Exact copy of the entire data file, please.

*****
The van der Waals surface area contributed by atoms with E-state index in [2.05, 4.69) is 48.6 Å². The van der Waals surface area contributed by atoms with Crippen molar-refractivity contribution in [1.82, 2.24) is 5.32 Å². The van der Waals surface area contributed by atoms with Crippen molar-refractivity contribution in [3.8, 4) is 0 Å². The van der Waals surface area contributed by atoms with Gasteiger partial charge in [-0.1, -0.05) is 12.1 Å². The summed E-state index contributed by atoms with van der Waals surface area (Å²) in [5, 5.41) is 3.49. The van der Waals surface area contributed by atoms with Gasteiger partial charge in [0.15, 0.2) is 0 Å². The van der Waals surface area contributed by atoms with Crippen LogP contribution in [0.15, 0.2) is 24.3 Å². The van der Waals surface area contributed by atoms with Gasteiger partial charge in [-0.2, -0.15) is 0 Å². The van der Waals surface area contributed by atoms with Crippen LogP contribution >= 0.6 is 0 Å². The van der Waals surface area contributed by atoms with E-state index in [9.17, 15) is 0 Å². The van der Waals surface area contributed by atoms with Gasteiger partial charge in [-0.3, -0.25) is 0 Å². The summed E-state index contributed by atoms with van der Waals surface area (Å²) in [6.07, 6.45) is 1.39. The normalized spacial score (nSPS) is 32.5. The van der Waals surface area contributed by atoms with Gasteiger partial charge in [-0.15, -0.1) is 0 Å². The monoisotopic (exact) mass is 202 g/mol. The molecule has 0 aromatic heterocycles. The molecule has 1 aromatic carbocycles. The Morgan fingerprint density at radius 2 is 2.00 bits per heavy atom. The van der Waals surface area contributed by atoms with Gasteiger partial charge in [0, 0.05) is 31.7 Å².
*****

The van der Waals surface area contributed by atoms with E-state index in [2.05, 4.69) is 48.6 Å². The van der Waals surface area contributed by atoms with Crippen molar-refractivity contribution in [1.82, 2.24) is 5.32 Å². The van der Waals surface area contributed by atoms with Crippen molar-refractivity contribution in [3.8, 4) is 0 Å². The van der Waals surface area contributed by atoms with Gasteiger partial charge in [-0.1, -0.05) is 12.1 Å². The summed E-state index contributed by atoms with van der Waals surface area (Å²) in [5, 5.41) is 3.49. The van der Waals surface area contributed by atoms with Gasteiger partial charge in [0.15, 0.2) is 0 Å². The van der Waals surface area contributed by atoms with Crippen LogP contribution in [0.15, 0.2) is 24.3 Å². The van der Waals surface area contributed by atoms with Gasteiger partial charge in [-0.2, -0.15) is 0 Å². The van der Waals surface area contributed by atoms with Crippen LogP contribution >= 0.6 is 0 Å². The van der Waals surface area contributed by atoms with E-state index in [9.17, 15) is 0 Å². The van der Waals surface area contributed by atoms with Gasteiger partial charge in [-0.3, -0.25) is 0 Å². The summed E-state index contributed by atoms with van der Waals surface area (Å²) in [6.07, 6.45) is 1.39. The normalized spacial score (nSPS) is 32.5. The van der Waals surface area contributed by atoms with Gasteiger partial charge in [-0.15, -0.1) is 0 Å². The monoisotopic (exact) mass is 202 g/mol. The molecule has 0 aromatic heterocycles. The molecule has 1 aromatic carbocycles. The Morgan fingerprint density at radius 2 is 2.00 bits per heavy atom. The van der Waals surface area contributed by atoms with Gasteiger partial charge in [0, 0.05) is 31.7 Å².